Other synopses: WikipediaLitCharts

Appearing in Open Education Database’s 50 Most Influential Books of All Time and TJEd.org’s Classics

Demons, Fyodor Dostoevsky

Russia, 1872

“Inspired by the true story of a political murder that horried Russians in 1869, Fyodor Dostoevsky conceived of Demons as a “novel-pamphlet” in which he would say everything about the plague of materialist ideology that he saw infecting his native land. What emerged was a prophetic and ferociously funny masterpiece of ideology and murder in pre-revolutionary Russia.” – Amazon
Other synopses: The School of LifeWikipedia

Appearing in Bokklubben World Library’s 100 Best Books of All Time and Jordan Peterson’s Book List for Intellectual Development

The Divine Comedy, Dante Alighieri (Audible)

Italy, 1472

The Divine Comedy describes Dante’s descent into Hell with Virgil as a guide; his ascent of Mount Purgatory and encounter with his dead love, Beatrice; and finally, his arrival in Heaven. Examining questions of faith, desire and enlightenment, the poem is a brilliantly nuanced and moving allegory of human redemption.” – Amazon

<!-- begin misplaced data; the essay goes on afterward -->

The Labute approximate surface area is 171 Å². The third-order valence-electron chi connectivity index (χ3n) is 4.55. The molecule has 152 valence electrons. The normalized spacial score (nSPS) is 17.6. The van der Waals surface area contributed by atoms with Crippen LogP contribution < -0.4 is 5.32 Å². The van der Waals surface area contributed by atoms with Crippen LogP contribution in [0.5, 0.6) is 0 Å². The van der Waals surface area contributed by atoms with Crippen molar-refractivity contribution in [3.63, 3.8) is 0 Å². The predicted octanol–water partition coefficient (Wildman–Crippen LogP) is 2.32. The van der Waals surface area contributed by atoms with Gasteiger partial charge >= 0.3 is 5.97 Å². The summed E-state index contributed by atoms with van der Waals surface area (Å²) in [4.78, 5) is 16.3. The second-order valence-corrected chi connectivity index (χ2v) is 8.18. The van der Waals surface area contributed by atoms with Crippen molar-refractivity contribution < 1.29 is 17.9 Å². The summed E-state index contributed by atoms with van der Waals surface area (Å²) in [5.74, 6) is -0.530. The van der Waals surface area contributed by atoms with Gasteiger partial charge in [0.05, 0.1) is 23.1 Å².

Other synopses: TED-EdWikipedia

Appearing in Wikipedia’s Best-Selling Books, Open Education Database’s 50 Most Influential Books of All Time, Bokklubben World Library’s 100 Best Books of All Time, TJEd.org’s Classics, and Art of Manliness’s 100 Books Every Man Should Read

*Don Quixote, Miguel De Cervantes (Audible)

Spain, 1605

Don Quixote has become so entranced reading tales of chivalry that he decides to turn knight errant himself. In the company of his faithful squire, Sancho Panza, these exploits blossom in all sorts of wonderful ways. While Quixote’s fancy often leads him astray—he tilts at windmills, imagining them to be giants—Sancho acquires cunning and a certain sagacity. Sane madman and wise fool, they roam the world together-and together they have haunted readers’ imaginations for nearly four hundred years. With its experimental form and literary playfulness, Don Quixote has been generally recognized as the first modern novel.” – Amazon
Other synopses: TED-EdWikipedia

Appearing in Wikipedia’s Best-Selling Books, Encyclopedia Brittanica’s 12 Novels Considered the “Greatest Book Ever Written”, Open Education Database’s 50 Most Influential Books of All Time, Bokklubben World Library’s 100 Best Books of All Time, TJEd.org’s Classics, and Art of Manliness’s 100 Books Every Man Should Read